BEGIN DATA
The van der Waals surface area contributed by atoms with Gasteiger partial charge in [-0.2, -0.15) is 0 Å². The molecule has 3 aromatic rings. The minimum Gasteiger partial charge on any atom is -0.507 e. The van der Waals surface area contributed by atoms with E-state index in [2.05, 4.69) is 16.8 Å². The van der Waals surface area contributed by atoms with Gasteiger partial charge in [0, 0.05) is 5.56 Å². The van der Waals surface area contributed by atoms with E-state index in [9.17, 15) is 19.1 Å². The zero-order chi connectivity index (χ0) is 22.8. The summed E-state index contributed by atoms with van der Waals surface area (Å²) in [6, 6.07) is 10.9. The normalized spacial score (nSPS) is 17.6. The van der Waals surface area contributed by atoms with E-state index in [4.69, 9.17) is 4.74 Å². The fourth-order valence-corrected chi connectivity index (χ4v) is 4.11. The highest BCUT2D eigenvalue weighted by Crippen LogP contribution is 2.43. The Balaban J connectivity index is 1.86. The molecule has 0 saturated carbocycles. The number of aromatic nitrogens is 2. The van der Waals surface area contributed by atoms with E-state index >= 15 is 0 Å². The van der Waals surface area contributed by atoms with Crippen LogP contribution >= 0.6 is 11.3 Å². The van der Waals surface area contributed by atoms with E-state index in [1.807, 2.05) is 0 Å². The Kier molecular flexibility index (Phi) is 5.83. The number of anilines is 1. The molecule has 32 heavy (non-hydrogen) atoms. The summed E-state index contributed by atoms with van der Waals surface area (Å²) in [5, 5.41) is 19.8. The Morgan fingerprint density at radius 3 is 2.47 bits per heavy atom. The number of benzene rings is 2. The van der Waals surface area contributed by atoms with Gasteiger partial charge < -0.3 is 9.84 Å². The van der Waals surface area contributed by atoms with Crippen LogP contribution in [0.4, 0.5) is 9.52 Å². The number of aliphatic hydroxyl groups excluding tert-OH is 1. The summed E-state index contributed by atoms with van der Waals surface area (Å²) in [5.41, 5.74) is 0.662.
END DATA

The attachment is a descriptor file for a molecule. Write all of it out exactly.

The van der Waals surface area contributed by atoms with Gasteiger partial charge in [-0.2, -0.15) is 0 Å². The molecule has 3 aromatic rings. The minimum Gasteiger partial charge on any atom is -0.507 e. The van der Waals surface area contributed by atoms with E-state index in [2.05, 4.69) is 16.8 Å². The van der Waals surface area contributed by atoms with Gasteiger partial charge in [0, 0.05) is 5.56 Å². The van der Waals surface area contributed by atoms with E-state index in [9.17, 15) is 19.1 Å². The zero-order chi connectivity index (χ0) is 22.8. The summed E-state index contributed by atoms with van der Waals surface area (Å²) in [6, 6.07) is 10.9. The normalized spacial score (nSPS) is 17.6. The van der Waals surface area contributed by atoms with E-state index in [4.69, 9.17) is 4.74 Å². The fourth-order valence-corrected chi connectivity index (χ4v) is 4.11. The highest BCUT2D eigenvalue weighted by Crippen LogP contribution is 2.43. The Balaban J connectivity index is 1.86. The molecule has 0 saturated carbocycles. The number of aromatic nitrogens is 2. The van der Waals surface area contributed by atoms with E-state index >= 15 is 0 Å². The van der Waals surface area contributed by atoms with Crippen LogP contribution >= 0.6 is 11.3 Å². The van der Waals surface area contributed by atoms with E-state index in [1.807, 2.05) is 0 Å². The Kier molecular flexibility index (Phi) is 5.83. The number of anilines is 1. The molecule has 32 heavy (non-hydrogen) atoms. The summed E-state index contributed by atoms with van der Waals surface area (Å²) in [5, 5.41) is 19.8. The Morgan fingerprint density at radius 3 is 2.47 bits per heavy atom. The number of benzene rings is 2. The van der Waals surface area contributed by atoms with Gasteiger partial charge < -0.3 is 9.84 Å². The van der Waals surface area contributed by atoms with Crippen LogP contribution in [0.4, 0.5) is 9.52 Å². The number of aliphatic hydroxyl groups excluding tert-OH is 1. The summed E-state index contributed by atoms with van der Waals surface area (Å²) in [5.41, 5.74) is 0.662.